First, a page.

FutureStructure

Uber Hires NASA Engineer for Flying Car Project

The company is looking to gain an edge in developing the first commercial flying car, so it hired an engineer who first theorized the potential of vertical takeoff and landing of vehicles.

by / February 6, 2016

The race to develop the first commercially successful flying car is well underway: Ride-sharing company Uber has hired NASA veteran engineer Mark Moore to serve as director of engineering for the Uber Elevate project, according to Bloomberg.

The company turned heads last October when it released its white paper (PDF) analyzing the potential for vertical takeoff and landing (VTOLs) to minimize morning commutes. The paper proposed that a two-hour drive from San Francisco to San Jose, Calif., during rush hour could be condensed to 15 minutes. With Moore joining Uber, the ride-sharing network may no longer be shackled by the limits of gravity.

Uber Chief Product Officer Jeff Holden explained in a Medium post that a network of on-demand aviation "has the potential to radically improve urban mobility, giving people back time lost in their daily commutes." In thinking about how helicopters use skyscraper roofs as helipads, the company envisions several “vertiports” where a VTOL can be summoned through a smartphone app and programmed to fly wherever possible. VTOLs would be smaller, cheaper and quieter than helicopters.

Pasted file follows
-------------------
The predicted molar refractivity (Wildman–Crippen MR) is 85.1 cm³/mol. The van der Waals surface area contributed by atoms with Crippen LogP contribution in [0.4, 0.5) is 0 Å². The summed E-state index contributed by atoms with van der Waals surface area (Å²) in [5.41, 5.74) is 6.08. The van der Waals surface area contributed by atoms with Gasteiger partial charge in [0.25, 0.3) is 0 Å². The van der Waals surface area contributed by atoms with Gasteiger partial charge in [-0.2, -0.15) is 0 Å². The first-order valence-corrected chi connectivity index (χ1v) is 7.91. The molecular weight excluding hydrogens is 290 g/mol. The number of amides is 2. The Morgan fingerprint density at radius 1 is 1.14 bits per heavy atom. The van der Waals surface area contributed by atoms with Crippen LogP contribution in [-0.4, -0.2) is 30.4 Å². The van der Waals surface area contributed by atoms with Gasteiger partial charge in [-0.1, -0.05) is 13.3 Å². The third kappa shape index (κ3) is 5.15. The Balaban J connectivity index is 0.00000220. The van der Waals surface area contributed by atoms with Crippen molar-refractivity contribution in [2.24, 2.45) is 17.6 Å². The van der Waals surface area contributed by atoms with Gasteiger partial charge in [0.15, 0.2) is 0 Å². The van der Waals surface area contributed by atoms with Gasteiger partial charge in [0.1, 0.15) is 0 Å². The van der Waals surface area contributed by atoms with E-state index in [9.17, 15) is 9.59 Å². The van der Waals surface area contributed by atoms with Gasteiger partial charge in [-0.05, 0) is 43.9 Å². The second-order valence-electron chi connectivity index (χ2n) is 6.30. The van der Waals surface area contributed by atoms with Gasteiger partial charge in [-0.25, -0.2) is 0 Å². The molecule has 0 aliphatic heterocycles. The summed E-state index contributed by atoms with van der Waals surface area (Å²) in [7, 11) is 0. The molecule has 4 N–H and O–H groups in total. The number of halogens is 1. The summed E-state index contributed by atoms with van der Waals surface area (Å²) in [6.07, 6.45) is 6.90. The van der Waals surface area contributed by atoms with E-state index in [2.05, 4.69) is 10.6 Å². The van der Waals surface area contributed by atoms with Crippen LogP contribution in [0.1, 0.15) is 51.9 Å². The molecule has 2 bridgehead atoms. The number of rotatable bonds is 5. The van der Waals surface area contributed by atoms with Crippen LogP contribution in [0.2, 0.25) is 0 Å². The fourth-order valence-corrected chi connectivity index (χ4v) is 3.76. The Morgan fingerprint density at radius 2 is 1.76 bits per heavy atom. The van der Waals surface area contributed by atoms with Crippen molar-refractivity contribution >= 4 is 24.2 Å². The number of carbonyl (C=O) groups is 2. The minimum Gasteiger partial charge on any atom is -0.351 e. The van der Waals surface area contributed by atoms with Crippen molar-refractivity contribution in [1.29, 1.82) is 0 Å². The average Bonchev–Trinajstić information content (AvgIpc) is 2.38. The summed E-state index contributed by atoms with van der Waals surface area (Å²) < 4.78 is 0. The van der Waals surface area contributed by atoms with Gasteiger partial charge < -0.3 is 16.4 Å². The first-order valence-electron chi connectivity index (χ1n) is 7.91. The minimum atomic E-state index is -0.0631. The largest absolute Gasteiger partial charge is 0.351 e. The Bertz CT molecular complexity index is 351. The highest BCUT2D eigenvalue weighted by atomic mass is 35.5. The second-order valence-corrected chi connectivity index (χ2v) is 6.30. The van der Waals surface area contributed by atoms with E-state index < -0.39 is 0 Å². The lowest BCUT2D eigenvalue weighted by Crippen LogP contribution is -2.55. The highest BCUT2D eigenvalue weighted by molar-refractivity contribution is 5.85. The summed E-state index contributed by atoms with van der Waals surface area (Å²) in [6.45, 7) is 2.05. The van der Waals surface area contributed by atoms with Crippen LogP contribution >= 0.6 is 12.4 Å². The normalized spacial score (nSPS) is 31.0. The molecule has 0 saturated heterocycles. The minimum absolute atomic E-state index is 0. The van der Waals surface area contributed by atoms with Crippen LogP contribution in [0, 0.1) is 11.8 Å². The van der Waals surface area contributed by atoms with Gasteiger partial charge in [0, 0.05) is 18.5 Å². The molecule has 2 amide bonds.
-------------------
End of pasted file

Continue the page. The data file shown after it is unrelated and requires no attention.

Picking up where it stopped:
While it may seem like The Jetsons come to life, Moore has been an advocate of pursuing VTOLs since he released a report on the topic (PDF) in 2010. By creating fully electric vehicles capable of carrying passengers 50 to 100 miles on a single charge, a ride-sharing network of flying cars may be able to truly flip a city's transportation infrastructure on its head.

Moore explained that his decision to leave NASA was not an easy one; however, the company seemed to deliver the best plan to help his vision to come to life. Uber CEO Travis Kalanick appears to be fully committed to making flying commuter transit service real and commercially viable.

The company is competing with France-based Airbus, which has been working on a VTOL project called Vanhana, and Google co-founder Larry Page, who funded two VTOL startups, Zee Aero and Kitty Hawk. The white paper lists 10 major barriers before the technology can become actualized, but rest assured — Uber is not waiting for another company to get out ahead of it.